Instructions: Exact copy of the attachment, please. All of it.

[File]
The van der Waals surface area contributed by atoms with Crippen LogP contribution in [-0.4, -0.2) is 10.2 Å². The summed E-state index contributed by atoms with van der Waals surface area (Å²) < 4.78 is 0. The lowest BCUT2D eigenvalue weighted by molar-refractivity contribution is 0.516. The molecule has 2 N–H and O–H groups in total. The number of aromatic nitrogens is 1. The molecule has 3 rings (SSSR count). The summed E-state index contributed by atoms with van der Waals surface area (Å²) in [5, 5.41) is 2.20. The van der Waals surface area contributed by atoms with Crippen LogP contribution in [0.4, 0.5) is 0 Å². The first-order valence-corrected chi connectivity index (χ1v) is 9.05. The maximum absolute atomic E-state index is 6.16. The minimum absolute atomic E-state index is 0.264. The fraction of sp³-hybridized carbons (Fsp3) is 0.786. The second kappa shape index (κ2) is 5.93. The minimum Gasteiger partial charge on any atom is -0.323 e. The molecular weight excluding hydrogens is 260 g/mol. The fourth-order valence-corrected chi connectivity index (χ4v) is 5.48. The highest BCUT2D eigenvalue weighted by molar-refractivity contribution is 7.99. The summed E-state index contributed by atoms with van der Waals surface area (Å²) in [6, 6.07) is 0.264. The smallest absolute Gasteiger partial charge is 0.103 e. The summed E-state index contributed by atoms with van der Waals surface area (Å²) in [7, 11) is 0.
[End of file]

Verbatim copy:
The van der Waals surface area contributed by atoms with Crippen LogP contribution in [-0.4, -0.2) is 10.2 Å². The summed E-state index contributed by atoms with van der Waals surface area (Å²) < 4.78 is 0. The lowest BCUT2D eigenvalue weighted by molar-refractivity contribution is 0.516. The molecule has 2 N–H and O–H groups in total. The number of aromatic nitrogens is 1. The molecule has 3 rings (SSSR count). The summed E-state index contributed by atoms with van der Waals surface area (Å²) in [5, 5.41) is 2.20. The van der Waals surface area contributed by atoms with Crippen LogP contribution in [0.4, 0.5) is 0 Å². The first-order valence-corrected chi connectivity index (χ1v) is 9.05. The maximum absolute atomic E-state index is 6.16. The minimum absolute atomic E-state index is 0.264. The fraction of sp³-hybridized carbons (Fsp3) is 0.786. The second kappa shape index (κ2) is 5.93. The minimum Gasteiger partial charge on any atom is -0.323 e. The molecular weight excluding hydrogens is 260 g/mol. The fourth-order valence-corrected chi connectivity index (χ4v) is 5.48. The highest BCUT2D eigenvalue weighted by molar-refractivity contribution is 7.99. The summed E-state index contributed by atoms with van der Waals surface area (Å²) in [6, 6.07) is 0.264. The smallest absolute Gasteiger partial charge is 0.103 e. The summed E-state index contributed by atoms with van der Waals surface area (Å²) in [7, 11) is 0.